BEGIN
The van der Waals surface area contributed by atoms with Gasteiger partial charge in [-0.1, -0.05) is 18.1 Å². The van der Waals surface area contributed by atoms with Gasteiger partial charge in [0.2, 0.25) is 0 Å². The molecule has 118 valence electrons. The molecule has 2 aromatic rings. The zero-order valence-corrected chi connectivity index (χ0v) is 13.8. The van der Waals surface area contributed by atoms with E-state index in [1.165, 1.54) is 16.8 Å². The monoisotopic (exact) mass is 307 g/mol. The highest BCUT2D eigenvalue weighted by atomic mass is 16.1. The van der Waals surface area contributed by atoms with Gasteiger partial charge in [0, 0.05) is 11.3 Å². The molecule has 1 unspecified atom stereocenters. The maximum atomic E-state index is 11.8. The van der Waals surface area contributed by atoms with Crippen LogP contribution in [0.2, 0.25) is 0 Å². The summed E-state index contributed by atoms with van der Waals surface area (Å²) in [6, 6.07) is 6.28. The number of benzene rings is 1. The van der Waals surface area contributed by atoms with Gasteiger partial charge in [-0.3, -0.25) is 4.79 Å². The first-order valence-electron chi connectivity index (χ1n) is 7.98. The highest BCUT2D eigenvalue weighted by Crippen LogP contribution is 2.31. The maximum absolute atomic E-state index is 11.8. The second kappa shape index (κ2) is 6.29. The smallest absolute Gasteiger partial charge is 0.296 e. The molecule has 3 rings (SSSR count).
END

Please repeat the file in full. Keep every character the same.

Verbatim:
The van der Waals surface area contributed by atoms with Gasteiger partial charge in [-0.1, -0.05) is 18.1 Å². The van der Waals surface area contributed by atoms with Gasteiger partial charge in [0.2, 0.25) is 0 Å². The molecule has 118 valence electrons. The molecule has 2 aromatic rings. The zero-order valence-corrected chi connectivity index (χ0v) is 13.8. The van der Waals surface area contributed by atoms with E-state index in [1.165, 1.54) is 16.8 Å². The monoisotopic (exact) mass is 307 g/mol. The highest BCUT2D eigenvalue weighted by atomic mass is 16.1. The van der Waals surface area contributed by atoms with Gasteiger partial charge in [0, 0.05) is 11.3 Å². The molecule has 1 unspecified atom stereocenters. The maximum atomic E-state index is 11.8. The van der Waals surface area contributed by atoms with Crippen LogP contribution in [0.2, 0.25) is 0 Å². The summed E-state index contributed by atoms with van der Waals surface area (Å²) in [6, 6.07) is 6.28. The number of benzene rings is 1. The van der Waals surface area contributed by atoms with Gasteiger partial charge in [-0.3, -0.25) is 4.79 Å². The first-order valence-electron chi connectivity index (χ1n) is 7.98. The highest BCUT2D eigenvalue weighted by Crippen LogP contribution is 2.31. The maximum absolute atomic E-state index is 11.8. The second kappa shape index (κ2) is 6.29. The smallest absolute Gasteiger partial charge is 0.296 e. The molecule has 3 rings (SSSR count).